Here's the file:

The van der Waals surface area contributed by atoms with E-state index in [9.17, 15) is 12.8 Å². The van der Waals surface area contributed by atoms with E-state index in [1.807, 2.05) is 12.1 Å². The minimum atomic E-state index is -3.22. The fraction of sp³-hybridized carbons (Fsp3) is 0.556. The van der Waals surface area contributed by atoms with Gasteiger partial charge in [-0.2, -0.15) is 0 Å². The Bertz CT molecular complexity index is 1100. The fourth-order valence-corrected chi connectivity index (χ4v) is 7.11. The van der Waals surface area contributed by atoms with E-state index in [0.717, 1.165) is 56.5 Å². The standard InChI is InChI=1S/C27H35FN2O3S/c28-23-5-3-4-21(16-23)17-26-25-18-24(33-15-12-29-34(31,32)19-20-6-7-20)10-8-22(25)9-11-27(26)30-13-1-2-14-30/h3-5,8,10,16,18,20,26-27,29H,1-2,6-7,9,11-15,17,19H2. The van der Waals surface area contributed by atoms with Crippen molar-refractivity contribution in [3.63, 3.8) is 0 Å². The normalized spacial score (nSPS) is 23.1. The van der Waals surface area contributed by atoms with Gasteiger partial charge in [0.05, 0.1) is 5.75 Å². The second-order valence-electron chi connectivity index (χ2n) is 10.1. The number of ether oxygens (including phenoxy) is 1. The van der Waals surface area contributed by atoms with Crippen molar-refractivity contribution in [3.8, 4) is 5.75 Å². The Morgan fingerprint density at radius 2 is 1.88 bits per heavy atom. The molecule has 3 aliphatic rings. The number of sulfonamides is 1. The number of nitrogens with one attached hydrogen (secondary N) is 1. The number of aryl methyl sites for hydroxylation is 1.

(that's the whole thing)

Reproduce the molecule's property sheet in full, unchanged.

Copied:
The van der Waals surface area contributed by atoms with E-state index in [9.17, 15) is 12.8 Å². The van der Waals surface area contributed by atoms with E-state index in [1.807, 2.05) is 12.1 Å². The minimum atomic E-state index is -3.22. The fraction of sp³-hybridized carbons (Fsp3) is 0.556. The van der Waals surface area contributed by atoms with Gasteiger partial charge in [-0.2, -0.15) is 0 Å². The Bertz CT molecular complexity index is 1100. The fourth-order valence-corrected chi connectivity index (χ4v) is 7.11. The van der Waals surface area contributed by atoms with E-state index in [0.717, 1.165) is 56.5 Å². The standard InChI is InChI=1S/C27H35FN2O3S/c28-23-5-3-4-21(16-23)17-26-25-18-24(33-15-12-29-34(31,32)19-20-6-7-20)10-8-22(25)9-11-27(26)30-13-1-2-14-30/h3-5,8,10,16,18,20,26-27,29H,1-2,6-7,9,11-15,17,19H2. The van der Waals surface area contributed by atoms with Crippen molar-refractivity contribution in [3.63, 3.8) is 0 Å². The normalized spacial score (nSPS) is 23.1. The van der Waals surface area contributed by atoms with Gasteiger partial charge in [0.05, 0.1) is 5.75 Å². The second-order valence-electron chi connectivity index (χ2n) is 10.1. The number of ether oxygens (including phenoxy) is 1. The van der Waals surface area contributed by atoms with Crippen molar-refractivity contribution in [3.8, 4) is 5.75 Å². The Morgan fingerprint density at radius 2 is 1.88 bits per heavy atom. The molecule has 3 aliphatic rings. The number of sulfonamides is 1. The number of nitrogens with one attached hydrogen (secondary N) is 1. The number of aryl methyl sites for hydroxylation is 1.